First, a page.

The low rating on individualism references a collectivist view that values adherence to a group, and expects loyalty and devotion, as well as face-saving behavior.

But this seems to be balanced by a masculine orientation, suggesting premium on achievement where “managers are expected to be decisive and assertive, the emphasis is on equity, competition and performance and conflicts are resolved by fighting them out.” The Hofstede Centre differentiates masculinity from femininity in terms of motivation. Masculine cultures are about “wanting to be the best” while feminine cultures are driven by “liking what you do.”

On the one hand, our low uncertainty avoidance index (UAI) indicates relaxed attitudes and tolerance of deviation. Flexibility in rules and schedules, as well as not very strict adherence to precision and punctuality characterize societies with low UAI. So perhaps the so-called “Filipino time” is not unique to us after all.

But on the other hand, our very low score in pragmatism signals a “strong desire to explain as much as possible.” Hence, our culture has very deep respect for the past and tradition, a “relatively small propensity to save for the future, and a focus on achieving quick results.”

Viewed from the dimension of indulgence, the Hofstede Centre ascribes to us the trait of restraint, having the tendency to be cynical and pessimistic, controlled by social norms, and critical of indulgent ways.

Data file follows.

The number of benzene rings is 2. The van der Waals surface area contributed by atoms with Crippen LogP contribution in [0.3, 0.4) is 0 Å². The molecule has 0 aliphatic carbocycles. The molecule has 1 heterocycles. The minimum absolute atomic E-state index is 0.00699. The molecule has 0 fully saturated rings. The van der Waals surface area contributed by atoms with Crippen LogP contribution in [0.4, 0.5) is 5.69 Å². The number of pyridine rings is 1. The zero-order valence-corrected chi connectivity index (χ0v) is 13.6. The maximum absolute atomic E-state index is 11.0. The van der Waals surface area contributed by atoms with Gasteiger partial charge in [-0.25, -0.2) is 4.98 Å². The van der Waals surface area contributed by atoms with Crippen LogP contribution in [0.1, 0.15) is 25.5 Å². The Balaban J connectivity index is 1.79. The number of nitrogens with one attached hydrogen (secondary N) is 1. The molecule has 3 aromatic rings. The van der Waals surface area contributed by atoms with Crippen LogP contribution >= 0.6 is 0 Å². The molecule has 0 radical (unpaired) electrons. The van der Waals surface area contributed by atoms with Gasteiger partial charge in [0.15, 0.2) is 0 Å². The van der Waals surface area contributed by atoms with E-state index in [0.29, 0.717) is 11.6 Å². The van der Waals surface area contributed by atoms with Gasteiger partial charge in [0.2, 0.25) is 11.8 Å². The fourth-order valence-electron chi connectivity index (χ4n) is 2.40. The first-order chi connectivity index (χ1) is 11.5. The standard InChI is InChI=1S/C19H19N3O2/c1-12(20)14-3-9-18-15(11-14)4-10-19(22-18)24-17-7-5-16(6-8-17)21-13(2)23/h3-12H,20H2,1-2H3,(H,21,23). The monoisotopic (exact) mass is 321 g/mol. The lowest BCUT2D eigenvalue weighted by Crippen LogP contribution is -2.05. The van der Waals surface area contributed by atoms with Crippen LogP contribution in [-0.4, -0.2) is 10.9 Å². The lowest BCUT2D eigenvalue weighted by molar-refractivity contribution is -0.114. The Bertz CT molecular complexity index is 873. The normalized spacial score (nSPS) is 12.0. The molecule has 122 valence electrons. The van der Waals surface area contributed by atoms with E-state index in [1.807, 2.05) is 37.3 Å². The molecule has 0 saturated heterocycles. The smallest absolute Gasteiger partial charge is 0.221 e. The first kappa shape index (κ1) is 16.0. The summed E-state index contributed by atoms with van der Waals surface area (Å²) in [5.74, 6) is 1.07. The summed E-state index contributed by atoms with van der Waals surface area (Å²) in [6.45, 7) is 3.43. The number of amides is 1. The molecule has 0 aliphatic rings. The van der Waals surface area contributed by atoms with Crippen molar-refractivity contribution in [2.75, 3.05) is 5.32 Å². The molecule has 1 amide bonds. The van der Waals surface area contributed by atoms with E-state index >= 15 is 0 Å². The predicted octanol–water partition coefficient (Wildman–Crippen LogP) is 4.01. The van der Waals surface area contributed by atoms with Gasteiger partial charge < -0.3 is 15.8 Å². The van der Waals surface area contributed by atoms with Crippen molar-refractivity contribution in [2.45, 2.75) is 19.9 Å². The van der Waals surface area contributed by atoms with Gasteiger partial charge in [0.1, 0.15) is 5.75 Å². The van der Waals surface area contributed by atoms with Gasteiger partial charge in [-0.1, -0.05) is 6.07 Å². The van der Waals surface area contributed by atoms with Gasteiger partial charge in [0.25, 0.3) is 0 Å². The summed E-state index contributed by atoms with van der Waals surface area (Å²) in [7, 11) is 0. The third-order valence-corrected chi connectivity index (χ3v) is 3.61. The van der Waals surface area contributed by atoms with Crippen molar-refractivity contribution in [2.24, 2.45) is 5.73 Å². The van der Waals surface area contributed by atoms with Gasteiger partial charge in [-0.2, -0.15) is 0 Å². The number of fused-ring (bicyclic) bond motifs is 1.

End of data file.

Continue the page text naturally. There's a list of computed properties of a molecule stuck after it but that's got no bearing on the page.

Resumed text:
Of course, it can be argued that the Hofstede Centre likely concentrated its research on what is called lowland, Christian and mainstream society in the Philippines, and that a closer look at other cultures in the country (say, of indigenous communities and Muslims) might yield another perspective.

Nevertheless, the Power Distance Index analysis does hold potential in explaining why many well educated, rational and technically proficient career personnel in government have problems standing their ground against corrupt practices of elected officials who are perceived to have higher stature; and why an elected politician still gets addressed using the honorific title, even if he/she no longer holds the position. PDI has also been cited to explain the deferring and servile attitude of Filipinos to their higher ups and to foreigners, and to the excessive and sometimes unwarranted use of “sir and ma’am” in day-to-day exchange.

Back to happiness, Secretary-General Ban Ki-moon is of the view that “happiness may have different meanings for different people. But we can all agree that it means working to end conflict, poverty and other unfortunate conditions in which so many of our fellow human beings live.”

In the Philippine context, this could mean, among others, applying brakes on the masculine orientation of power and encouraging what the Hofstede Centre claims are traits highly valued by the feminine view: caring for others and regard for quality of life.

Human and social behavior and motivations are obviously complex and cannot be readily pegged down to a singular driver. But working together “to end conflict, poverty and other unfortunate conditions” because they stand in the way of the happiness of Filipinos seems a compelling enough reason.

Email feedback to magszmaglana@gmail.com

Published in the Sun.Star Davao newspaper on March 22, 2014.